Category Archives: Pedagogy

Cartographic Narratives: Using Data and Mapping Principles to Teach L2 Literature

One of my main goals in teaching second-language (L2) Spanish Literature courses is to develop non-traditional tasks that demonstrate the value of reading for the development of the target language. Students often perceive literature classes as boring, difficult, or irrelevant – and who can blame them? Literature pedagogy, in either the L1 or the L2 leaves much to be desired… if it exists at all. Continue reading

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New Books, Creative Maps, and Literary Art for 2021… plus my optimistic(!) 2020 re-cap

In 2020 I had the lofty goal of posting something new to the blog each month — and while I started out strong in January and February… for obvious global-pandemic-related reasons that pattern did not hold up! I managed 5 … Continue reading

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Don Quijote, the Graphic Novel, and Snapchat: Alternative Assessments in the L2 Literature Classroom

For this post, I’m sharing details of my most recent article, “Snapping the Quijote: Examining L2 Literature, Social Media, and Digital Storytelling through a Cervantine Lens”, which was published in September 2020 in Hispania (vol. 103, no. 2, pp. 323-39). … Continue reading

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Teaching Spanish America: From the Conquest to Contemporary Film

This semester at Kansas State I’m teaching a 500-level Spanish American Literature survey course, and I decided to experiment a bit with the way I structured the content. Survey-style courses are always challenging to design, given their vast scope — … Continue reading

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“Fun” with Academic Publishing: Wordle, Coffee, and Pedagogy

As any professor, graduate student, or postdoc knows, publishing an article in an academic journal is not a particularly enjoyable process… and it can take months, if not years, to see your article in print once accepted and revised. Knowing … Continue reading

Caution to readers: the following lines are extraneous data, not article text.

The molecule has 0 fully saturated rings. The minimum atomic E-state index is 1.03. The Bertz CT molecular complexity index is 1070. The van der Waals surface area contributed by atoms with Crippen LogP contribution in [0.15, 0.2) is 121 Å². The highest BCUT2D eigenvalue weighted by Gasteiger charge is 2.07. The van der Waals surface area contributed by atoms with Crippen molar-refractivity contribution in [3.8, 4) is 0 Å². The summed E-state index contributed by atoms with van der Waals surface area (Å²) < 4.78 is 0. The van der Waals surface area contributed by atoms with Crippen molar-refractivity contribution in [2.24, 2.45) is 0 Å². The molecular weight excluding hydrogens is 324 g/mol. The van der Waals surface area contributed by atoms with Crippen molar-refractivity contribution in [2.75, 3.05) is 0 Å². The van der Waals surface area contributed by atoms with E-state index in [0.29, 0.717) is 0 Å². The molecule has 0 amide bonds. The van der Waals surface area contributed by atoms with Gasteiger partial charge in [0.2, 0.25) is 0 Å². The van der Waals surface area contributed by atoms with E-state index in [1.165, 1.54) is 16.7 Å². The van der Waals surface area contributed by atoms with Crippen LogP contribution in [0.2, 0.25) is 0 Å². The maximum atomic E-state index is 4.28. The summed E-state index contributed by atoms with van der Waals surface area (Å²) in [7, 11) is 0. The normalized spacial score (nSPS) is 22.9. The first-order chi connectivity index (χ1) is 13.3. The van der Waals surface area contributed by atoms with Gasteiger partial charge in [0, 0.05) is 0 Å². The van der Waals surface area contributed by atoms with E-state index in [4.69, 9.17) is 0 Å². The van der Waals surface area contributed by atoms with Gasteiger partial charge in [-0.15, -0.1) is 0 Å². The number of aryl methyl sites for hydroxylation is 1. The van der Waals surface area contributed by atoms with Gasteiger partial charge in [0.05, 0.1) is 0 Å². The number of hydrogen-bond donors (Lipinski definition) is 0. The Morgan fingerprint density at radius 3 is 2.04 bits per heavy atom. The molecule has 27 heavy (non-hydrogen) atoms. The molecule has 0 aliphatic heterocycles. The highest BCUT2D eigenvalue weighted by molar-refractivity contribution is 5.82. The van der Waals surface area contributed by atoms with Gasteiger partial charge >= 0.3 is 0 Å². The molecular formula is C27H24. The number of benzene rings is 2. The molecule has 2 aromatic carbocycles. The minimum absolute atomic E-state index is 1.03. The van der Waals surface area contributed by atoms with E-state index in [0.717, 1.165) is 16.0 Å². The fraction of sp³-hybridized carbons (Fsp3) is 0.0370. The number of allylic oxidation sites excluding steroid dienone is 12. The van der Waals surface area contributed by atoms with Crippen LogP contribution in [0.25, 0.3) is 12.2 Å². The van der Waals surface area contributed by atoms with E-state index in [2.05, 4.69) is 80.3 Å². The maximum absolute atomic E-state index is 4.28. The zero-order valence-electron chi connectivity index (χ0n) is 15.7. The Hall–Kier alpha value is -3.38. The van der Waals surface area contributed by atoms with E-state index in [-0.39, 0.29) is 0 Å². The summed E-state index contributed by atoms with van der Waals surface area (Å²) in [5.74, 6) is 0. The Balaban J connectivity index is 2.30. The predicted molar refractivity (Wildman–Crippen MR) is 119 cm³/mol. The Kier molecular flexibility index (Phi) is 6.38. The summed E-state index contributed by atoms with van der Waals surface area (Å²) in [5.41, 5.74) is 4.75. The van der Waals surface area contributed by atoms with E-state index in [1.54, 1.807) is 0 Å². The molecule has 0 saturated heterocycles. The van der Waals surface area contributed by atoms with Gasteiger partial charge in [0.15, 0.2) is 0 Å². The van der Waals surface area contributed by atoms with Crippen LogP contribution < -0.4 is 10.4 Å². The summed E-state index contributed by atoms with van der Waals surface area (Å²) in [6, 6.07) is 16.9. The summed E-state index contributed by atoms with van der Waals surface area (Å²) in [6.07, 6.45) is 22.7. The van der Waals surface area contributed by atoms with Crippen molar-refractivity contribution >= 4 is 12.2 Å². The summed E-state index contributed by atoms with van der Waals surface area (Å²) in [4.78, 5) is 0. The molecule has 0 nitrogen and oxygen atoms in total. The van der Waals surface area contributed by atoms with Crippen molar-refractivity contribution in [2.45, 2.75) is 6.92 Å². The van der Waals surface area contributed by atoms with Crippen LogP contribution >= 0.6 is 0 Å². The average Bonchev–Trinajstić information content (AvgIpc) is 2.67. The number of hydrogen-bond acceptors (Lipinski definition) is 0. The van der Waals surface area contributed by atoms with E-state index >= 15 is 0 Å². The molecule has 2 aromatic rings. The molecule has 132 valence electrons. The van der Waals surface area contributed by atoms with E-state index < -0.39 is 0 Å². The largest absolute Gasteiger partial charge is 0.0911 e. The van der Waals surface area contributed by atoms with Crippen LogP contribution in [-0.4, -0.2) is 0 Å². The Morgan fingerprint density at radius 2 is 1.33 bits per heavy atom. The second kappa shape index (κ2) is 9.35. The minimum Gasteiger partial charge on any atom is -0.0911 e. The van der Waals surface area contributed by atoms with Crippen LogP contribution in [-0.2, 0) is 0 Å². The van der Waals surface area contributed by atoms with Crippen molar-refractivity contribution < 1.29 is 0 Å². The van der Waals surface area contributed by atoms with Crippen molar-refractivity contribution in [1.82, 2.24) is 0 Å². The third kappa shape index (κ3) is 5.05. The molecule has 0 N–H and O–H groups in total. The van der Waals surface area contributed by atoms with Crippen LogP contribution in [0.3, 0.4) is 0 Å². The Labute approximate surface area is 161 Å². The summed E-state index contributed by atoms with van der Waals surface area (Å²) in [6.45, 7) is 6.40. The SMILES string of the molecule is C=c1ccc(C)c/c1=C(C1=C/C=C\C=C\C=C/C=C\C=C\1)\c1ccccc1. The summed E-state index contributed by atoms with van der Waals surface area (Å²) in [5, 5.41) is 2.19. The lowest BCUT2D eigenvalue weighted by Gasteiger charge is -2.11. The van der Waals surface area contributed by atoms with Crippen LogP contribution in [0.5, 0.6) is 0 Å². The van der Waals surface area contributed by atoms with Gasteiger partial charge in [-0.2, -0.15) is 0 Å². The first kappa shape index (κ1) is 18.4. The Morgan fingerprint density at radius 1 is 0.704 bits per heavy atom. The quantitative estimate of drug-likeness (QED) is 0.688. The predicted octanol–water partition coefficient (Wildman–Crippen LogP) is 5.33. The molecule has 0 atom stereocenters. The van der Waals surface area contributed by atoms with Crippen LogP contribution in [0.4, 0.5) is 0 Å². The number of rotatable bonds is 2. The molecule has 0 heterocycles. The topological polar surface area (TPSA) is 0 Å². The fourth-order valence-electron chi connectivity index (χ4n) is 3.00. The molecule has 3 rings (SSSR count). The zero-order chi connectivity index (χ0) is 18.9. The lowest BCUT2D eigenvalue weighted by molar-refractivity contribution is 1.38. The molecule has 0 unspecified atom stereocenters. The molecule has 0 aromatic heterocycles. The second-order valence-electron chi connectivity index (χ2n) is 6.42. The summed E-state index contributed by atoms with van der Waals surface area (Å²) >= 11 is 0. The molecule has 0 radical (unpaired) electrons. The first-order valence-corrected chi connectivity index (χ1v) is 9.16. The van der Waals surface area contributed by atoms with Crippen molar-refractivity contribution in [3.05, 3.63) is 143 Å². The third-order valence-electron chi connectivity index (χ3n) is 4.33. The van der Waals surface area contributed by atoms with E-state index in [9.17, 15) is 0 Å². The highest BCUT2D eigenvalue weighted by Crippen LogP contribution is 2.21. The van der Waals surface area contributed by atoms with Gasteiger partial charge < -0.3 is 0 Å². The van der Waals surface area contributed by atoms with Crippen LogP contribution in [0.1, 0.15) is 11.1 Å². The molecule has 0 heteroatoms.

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La Llorona: Incorporating Latino Studies into Hispanic Literature

If you grew up in the southwest United States, if you can claim Hispanic heritage, or if you’ve lived in a community with a distinct Hispanic population, you are likely quite familiar with the numerous legends of “La Llorona” (The … Continue reading

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The Red Virgin: Motherhood and Power Dynamics

“I shall do as you request, and tell you everything about myself […] You may like me, but I am not alive.” –Hildegarte, played by Ivana Baquero in The Red Virgin “I will do as you ask and tell you … Continue reading

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Exploring Female Identities in Carmen de Burgos’ “La rampa”

One of the first novels to spark my interest in early twentieth-century Spanish women’s literature was Carmen de Burgos’ La rampa (1917). As an urban novel, the narrative explores the effects of modernity not only on the residents of and … Continue reading

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The Perfect Wife in the 21st century: “La perfecta casada” en el siglo XXI

Now that February is suddenly here, the Spring 2014 semester is officially underway and I am finally organized (well, for the most part!). For me, the most exciting part about this new semester is that I’m teaching a course I … Continue reading

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Painting the Spanish Civil War

(For more information, see my more recent post with details on teaching Guernica in conjunction with Vicente Aleixandre’s poem “Oda a los niños de Madrid muertos por la metralla”, Dec. 2015). In my (Spanish) Introduction to Textual Analysis course, my … Continue reading

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